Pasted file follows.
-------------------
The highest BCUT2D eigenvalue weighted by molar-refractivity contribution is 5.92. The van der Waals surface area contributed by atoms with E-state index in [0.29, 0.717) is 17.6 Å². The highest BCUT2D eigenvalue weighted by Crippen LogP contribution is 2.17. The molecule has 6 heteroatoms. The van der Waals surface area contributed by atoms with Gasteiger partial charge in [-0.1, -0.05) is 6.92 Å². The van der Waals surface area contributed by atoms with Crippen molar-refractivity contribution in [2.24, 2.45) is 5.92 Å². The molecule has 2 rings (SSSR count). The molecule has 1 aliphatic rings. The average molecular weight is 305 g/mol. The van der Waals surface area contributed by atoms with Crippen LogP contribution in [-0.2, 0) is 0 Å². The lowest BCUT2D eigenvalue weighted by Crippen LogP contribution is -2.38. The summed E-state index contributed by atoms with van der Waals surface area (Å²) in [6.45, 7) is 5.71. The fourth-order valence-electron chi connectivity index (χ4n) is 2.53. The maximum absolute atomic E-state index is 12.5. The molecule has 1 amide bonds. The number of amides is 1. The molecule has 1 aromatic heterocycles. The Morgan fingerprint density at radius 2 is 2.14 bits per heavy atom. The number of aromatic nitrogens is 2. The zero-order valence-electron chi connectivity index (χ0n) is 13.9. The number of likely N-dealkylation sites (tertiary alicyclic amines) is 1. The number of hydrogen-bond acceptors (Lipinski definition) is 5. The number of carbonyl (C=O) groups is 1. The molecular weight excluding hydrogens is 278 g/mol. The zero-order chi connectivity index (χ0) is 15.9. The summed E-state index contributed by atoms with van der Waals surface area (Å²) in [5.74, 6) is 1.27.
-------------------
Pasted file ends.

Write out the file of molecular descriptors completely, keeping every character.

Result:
The highest BCUT2D eigenvalue weighted by molar-refractivity contribution is 5.92. The van der Waals surface area contributed by atoms with E-state index in [0.29, 0.717) is 17.6 Å². The highest BCUT2D eigenvalue weighted by Crippen LogP contribution is 2.17. The molecule has 6 heteroatoms. The van der Waals surface area contributed by atoms with Gasteiger partial charge in [-0.1, -0.05) is 6.92 Å². The van der Waals surface area contributed by atoms with Crippen molar-refractivity contribution in [2.24, 2.45) is 5.92 Å². The molecule has 2 rings (SSSR count). The molecule has 1 aliphatic rings. The average molecular weight is 305 g/mol. The van der Waals surface area contributed by atoms with Crippen LogP contribution in [-0.2, 0) is 0 Å². The lowest BCUT2D eigenvalue weighted by Crippen LogP contribution is -2.38. The summed E-state index contributed by atoms with van der Waals surface area (Å²) in [6.45, 7) is 5.71. The fourth-order valence-electron chi connectivity index (χ4n) is 2.53. The maximum absolute atomic E-state index is 12.5. The molecule has 1 amide bonds. The number of amides is 1. The molecule has 1 aromatic heterocycles. The Morgan fingerprint density at radius 2 is 2.14 bits per heavy atom. The number of aromatic nitrogens is 2. The zero-order valence-electron chi connectivity index (χ0n) is 13.9. The number of likely N-dealkylation sites (tertiary alicyclic amines) is 1. The number of hydrogen-bond acceptors (Lipinski definition) is 5. The number of carbonyl (C=O) groups is 1. The molecular weight excluding hydrogens is 278 g/mol. The zero-order chi connectivity index (χ0) is 15.9. The summed E-state index contributed by atoms with van der Waals surface area (Å²) in [5.74, 6) is 1.27.